Lockdown - Reflections at the end of week 26

When sitting down to write this column over the last few weeks, I have asked myself whether it was accurate to head it with the word lockdown. Whilst some communities were undergoing local lockdowns, many of us were operating under restrictions which fell substantially short of what, at the start of all this, was described as a lockdown. Sadly, this week I am in no doubt that the lockdown title is apposite and that it is likely only to become more so over the next few weeks.

Whilst the debate about testing goes on, with many mystified that the lull in the infection rate has not been used to bolster testing capability against the second wave of the infection more effectively, the events of and leading up to this week have told us that the virus has not gone away, that we have not built a widespread herd immunity and that, until there is a safe and effective vaccine or that herd immunity is achieved, the only way to control the spread of the virus is through our individual and collective behaviour.  

Setting aside the more extreme behaviour of some, during the last couple of months, we have seen people doing those things which they longed to get back to because they are important in their lives. They are not extreme or unreasonable things – proper face to face contact with family, seeing friends, going on holiday, simply visiting the shops or having a day out. They have done so, in most cases, in accordance with the restrictions of the day. The ability to do so has been welcome, and, in many cases, important in countering loneliness and isolation. It’s a tough thing in those circumstances to try to get the genie back into the bottle, especially in sections of the community whose own experience of the virus is either very limited or has been of relatively mild symptoms and where the end to the influence of the virus is impossible to predict.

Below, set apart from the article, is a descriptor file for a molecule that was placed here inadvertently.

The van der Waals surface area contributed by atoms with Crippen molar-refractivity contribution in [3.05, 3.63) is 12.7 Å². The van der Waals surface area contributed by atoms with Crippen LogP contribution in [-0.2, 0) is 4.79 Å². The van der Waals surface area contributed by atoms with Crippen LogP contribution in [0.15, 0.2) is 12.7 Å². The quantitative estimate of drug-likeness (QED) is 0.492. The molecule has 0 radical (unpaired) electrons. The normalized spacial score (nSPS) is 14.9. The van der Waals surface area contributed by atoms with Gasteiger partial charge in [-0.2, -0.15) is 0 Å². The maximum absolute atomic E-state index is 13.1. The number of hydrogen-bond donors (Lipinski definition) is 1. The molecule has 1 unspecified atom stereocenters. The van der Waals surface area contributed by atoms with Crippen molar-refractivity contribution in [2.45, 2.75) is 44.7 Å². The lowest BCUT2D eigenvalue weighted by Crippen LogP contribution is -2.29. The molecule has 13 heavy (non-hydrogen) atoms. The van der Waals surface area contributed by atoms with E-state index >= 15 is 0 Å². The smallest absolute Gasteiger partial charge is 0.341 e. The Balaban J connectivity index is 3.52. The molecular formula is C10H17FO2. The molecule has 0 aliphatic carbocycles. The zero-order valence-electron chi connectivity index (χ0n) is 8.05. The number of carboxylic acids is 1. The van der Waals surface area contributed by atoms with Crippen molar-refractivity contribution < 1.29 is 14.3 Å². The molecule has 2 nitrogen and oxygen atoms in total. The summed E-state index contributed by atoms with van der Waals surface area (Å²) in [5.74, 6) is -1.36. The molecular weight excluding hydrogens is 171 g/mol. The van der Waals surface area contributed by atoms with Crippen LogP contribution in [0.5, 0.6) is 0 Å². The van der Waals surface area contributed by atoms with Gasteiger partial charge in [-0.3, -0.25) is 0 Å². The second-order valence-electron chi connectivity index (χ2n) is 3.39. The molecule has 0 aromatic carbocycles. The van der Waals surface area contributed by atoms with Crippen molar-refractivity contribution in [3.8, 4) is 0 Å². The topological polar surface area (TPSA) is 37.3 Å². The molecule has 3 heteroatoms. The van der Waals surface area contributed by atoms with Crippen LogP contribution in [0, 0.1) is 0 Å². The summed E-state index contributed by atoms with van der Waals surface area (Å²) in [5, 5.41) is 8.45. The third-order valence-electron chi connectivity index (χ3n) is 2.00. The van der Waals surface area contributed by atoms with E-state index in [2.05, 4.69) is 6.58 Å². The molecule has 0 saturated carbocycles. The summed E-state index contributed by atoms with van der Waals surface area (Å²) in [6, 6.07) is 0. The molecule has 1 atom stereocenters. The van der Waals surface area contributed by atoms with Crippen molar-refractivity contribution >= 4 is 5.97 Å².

The economy has recovered substantially since the major fall of March and April, although not enough to avoid the significant job losses that we are now experiencing. There will be a great temptation for government not to shut down large sections of the economy again, since it needs the recovery to be sustained in order to stem net job losses and to drive the tax revenues that are needed to pay for the measures already taken. The balancing act is well-nigh impossible and all we can hope for is decisions that are made with mature judgement and for the right reasons, even if they prove not to be the right ones.

For those running businesses, unless you’re in one of the sectors which has been supported by the needs and consequences of the pandemic, long term strategy remains challenging. The unknown factor of the nature, scope and timing of future restrictions means that the best strategy will continue to be flexibility and responsiveness to the needs of the market. Not an easy thing for those who thrive on certainty, but there are opportunities for those who are able to take them.

In other news:

  • a potential large boost for the economy of Cornwall with the suggestion that substantial reserves of lithium have been discovered there. The need for lithium will not diminish given its role in rechargeable batteries;
  • it seems that there are around £50bn of untraced banknotes in the UK - perhaps we should all look down the side of the sofa and in neglected cupboards and pockets of old clothes to provide a boost to the economy; and
  • figures out this morning suggest that clothes sales are down and spend on DIY and crafts is substantially up. Bang in line with the trend, I spent last weekend in old clothes attempting to make cider from garden apples. It doesn’t seem to have gone wrong yet, but watch this space.

Have a good weekend in the Autumn sunshine.

Ian Waine
Senior Partner